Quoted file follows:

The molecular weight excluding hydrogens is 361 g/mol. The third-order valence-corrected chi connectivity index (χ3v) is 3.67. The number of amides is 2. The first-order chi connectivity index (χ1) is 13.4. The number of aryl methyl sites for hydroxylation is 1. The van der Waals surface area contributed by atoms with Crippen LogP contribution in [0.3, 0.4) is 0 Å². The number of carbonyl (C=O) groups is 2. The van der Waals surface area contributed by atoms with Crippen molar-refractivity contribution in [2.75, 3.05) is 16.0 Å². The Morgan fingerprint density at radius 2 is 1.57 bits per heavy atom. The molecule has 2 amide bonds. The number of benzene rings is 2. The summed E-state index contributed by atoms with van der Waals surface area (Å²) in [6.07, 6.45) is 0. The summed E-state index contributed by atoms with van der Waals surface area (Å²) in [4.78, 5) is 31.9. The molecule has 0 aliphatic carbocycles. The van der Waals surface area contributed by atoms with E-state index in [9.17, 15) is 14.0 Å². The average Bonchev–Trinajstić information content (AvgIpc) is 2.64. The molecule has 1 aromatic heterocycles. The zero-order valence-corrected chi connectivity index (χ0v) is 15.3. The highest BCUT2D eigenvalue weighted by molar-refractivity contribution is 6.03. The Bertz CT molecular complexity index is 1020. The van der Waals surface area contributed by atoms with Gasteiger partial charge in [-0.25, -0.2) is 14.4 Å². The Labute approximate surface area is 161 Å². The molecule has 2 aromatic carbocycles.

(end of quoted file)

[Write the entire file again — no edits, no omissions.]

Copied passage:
The molecular weight excluding hydrogens is 361 g/mol. The third-order valence-corrected chi connectivity index (χ3v) is 3.67. The number of amides is 2. The first-order chi connectivity index (χ1) is 13.4. The number of aryl methyl sites for hydroxylation is 1. The van der Waals surface area contributed by atoms with Crippen LogP contribution in [0.3, 0.4) is 0 Å². The number of carbonyl (C=O) groups is 2. The van der Waals surface area contributed by atoms with Crippen molar-refractivity contribution in [2.75, 3.05) is 16.0 Å². The Morgan fingerprint density at radius 2 is 1.57 bits per heavy atom. The molecule has 2 amide bonds. The number of benzene rings is 2. The summed E-state index contributed by atoms with van der Waals surface area (Å²) in [6.07, 6.45) is 0. The summed E-state index contributed by atoms with van der Waals surface area (Å²) in [4.78, 5) is 31.9. The molecule has 0 aliphatic carbocycles. The van der Waals surface area contributed by atoms with E-state index in [9.17, 15) is 14.0 Å². The average Bonchev–Trinajstić information content (AvgIpc) is 2.64. The molecule has 1 aromatic heterocycles. The zero-order valence-corrected chi connectivity index (χ0v) is 15.3. The highest BCUT2D eigenvalue weighted by molar-refractivity contribution is 6.03. The Bertz CT molecular complexity index is 1020. The van der Waals surface area contributed by atoms with Gasteiger partial charge in [-0.25, -0.2) is 14.4 Å². The Labute approximate surface area is 161 Å². The molecule has 2 aromatic carbocycles.